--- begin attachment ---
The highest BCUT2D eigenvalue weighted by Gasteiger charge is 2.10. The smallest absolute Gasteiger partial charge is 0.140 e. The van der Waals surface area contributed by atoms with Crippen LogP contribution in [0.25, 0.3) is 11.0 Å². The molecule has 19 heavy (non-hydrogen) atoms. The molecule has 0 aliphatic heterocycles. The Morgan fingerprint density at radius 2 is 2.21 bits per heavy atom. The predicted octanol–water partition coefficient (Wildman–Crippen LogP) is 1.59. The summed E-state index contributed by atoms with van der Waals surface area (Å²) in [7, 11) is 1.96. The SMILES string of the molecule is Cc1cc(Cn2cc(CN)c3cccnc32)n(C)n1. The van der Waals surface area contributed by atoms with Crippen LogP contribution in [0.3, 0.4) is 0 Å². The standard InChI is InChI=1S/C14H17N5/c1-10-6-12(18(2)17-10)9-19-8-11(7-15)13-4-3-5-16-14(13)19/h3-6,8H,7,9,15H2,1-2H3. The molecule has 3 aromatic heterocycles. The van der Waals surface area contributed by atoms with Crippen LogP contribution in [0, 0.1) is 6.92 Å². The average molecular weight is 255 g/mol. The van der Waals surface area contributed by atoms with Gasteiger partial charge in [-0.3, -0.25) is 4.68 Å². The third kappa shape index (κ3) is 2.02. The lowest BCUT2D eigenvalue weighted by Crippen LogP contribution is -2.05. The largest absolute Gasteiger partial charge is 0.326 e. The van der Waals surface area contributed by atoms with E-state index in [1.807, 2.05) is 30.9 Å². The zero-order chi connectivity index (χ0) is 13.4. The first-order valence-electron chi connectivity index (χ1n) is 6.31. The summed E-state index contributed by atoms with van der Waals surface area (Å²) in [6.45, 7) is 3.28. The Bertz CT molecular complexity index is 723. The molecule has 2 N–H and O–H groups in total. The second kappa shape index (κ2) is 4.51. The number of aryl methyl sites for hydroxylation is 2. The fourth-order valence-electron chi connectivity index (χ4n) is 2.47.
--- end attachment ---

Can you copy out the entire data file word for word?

The highest BCUT2D eigenvalue weighted by Gasteiger charge is 2.10. The smallest absolute Gasteiger partial charge is 0.140 e. The van der Waals surface area contributed by atoms with Crippen LogP contribution in [0.25, 0.3) is 11.0 Å². The molecule has 19 heavy (non-hydrogen) atoms. The molecule has 0 aliphatic heterocycles. The Morgan fingerprint density at radius 2 is 2.21 bits per heavy atom. The predicted octanol–water partition coefficient (Wildman–Crippen LogP) is 1.59. The summed E-state index contributed by atoms with van der Waals surface area (Å²) in [7, 11) is 1.96. The SMILES string of the molecule is Cc1cc(Cn2cc(CN)c3cccnc32)n(C)n1. The van der Waals surface area contributed by atoms with Crippen LogP contribution in [0.3, 0.4) is 0 Å². The standard InChI is InChI=1S/C14H17N5/c1-10-6-12(18(2)17-10)9-19-8-11(7-15)13-4-3-5-16-14(13)19/h3-6,8H,7,9,15H2,1-2H3. The molecule has 3 aromatic heterocycles. The van der Waals surface area contributed by atoms with Crippen LogP contribution in [0, 0.1) is 6.92 Å². The average molecular weight is 255 g/mol. The van der Waals surface area contributed by atoms with Gasteiger partial charge in [-0.3, -0.25) is 4.68 Å². The third kappa shape index (κ3) is 2.02. The lowest BCUT2D eigenvalue weighted by Crippen LogP contribution is -2.05. The largest absolute Gasteiger partial charge is 0.326 e. The van der Waals surface area contributed by atoms with E-state index in [1.807, 2.05) is 30.9 Å². The zero-order chi connectivity index (χ0) is 13.4. The first-order valence-electron chi connectivity index (χ1n) is 6.31. The summed E-state index contributed by atoms with van der Waals surface area (Å²) in [6.45, 7) is 3.28. The Bertz CT molecular complexity index is 723. The molecule has 2 N–H and O–H groups in total. The second kappa shape index (κ2) is 4.51. The number of aryl methyl sites for hydroxylation is 2. The fourth-order valence-electron chi connectivity index (χ4n) is 2.47.